Shawn Clem

Shawn Clem, PhD

Director of Research

BS, Marine Science and Mathematics; minor, Chemistry: Eckerd College, 1998

PhD, Biology: Florida International University, 2004

Dr. Shawn Clem is the Research Director of Audubon Florida's Western Everglades Research Center, located at Corkscrew Swamp Sanctuary. Dr. Clem is a community ecologist with twenty years of experience in researching and describing the ecology, hydrology, and impacts from environmental stressors on our region, with past positons and projects at Everglades National Park, Audubon’s Everglades Science Center in Tavernier, and Big Cypress National Preserve.

Helping establish our research center in 2013, Dr. Clem is focused on filling science gaps in order to answer critical questions about Western Everglades’ conservation and restoration. Current long-term monitoring projects include tracking and understanding hydrology, Wood Storks and other wildlife changes at Corkscrew, gauging restoration success on Panther Island Mitigation Bank, and documenting changes in fish communities within the Picayune Strand Restoration Project. Under her direction, Audubon’s research program is focused on better understanding and describing our region’s unique ecology in light of increased environmental pressures, and using this understanding to guide wetland conservation, stewardship, and restoration throughout the boundaries of Corkscrew and beyond.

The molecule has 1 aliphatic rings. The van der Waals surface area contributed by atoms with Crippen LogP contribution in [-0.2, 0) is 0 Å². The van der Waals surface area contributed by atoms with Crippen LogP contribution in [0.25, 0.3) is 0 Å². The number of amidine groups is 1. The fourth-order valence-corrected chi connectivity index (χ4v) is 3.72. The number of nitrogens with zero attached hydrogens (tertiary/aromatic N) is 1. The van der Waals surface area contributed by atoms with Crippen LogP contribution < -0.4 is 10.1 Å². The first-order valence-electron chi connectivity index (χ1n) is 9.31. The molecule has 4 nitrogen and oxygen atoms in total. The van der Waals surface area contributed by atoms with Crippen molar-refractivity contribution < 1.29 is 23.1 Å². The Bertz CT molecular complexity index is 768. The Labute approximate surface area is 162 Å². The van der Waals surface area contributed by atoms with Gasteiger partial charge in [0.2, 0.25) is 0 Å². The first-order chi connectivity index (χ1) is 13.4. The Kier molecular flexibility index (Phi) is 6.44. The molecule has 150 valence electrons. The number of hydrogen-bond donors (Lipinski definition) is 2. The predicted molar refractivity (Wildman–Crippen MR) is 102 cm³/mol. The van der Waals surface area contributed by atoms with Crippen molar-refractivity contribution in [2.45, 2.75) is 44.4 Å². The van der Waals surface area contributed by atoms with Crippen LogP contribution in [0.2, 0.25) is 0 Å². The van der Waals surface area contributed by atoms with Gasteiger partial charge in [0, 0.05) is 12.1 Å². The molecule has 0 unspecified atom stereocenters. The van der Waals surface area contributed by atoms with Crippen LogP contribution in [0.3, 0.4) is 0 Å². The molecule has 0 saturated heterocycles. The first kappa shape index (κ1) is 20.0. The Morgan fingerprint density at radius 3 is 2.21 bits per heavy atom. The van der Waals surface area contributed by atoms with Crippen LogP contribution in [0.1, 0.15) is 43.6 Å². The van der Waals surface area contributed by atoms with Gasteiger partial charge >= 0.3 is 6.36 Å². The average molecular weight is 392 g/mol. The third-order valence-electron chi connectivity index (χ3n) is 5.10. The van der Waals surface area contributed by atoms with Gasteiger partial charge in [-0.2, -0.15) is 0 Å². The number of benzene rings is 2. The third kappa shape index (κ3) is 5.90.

Dr. Clem is the founder and leader of the annual Corkscrew Watershed Science Forum, co-director of Corkscrew’s Conservation Internship program; co-organizer of Audubon Florida’s Conservation Leadership Initiative; adjunct graduate faculty at Florida Gulf Coast University (FGCU); and a Research Affiliate of FGCU's Everglades Wetland Research Park.

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Articles by Shawn Clem, PhD

Restoration Update
Marsh And Prairie Restoration

Restoration Update

— From mid-April to early June of 2019, we cleared 229 acres of important marsh and prairie habitat, bringing this restoration project to a total of 570 acres.
Glimpses from the Trail Camera
Conservation

Glimpses from the Trail Camera

— These data serve a variety of purposes, from providing information about how wildlife respond to land management activities, to documenting prey populations prior to the establishment of Burmese pythons or other injurious non-native reptiles.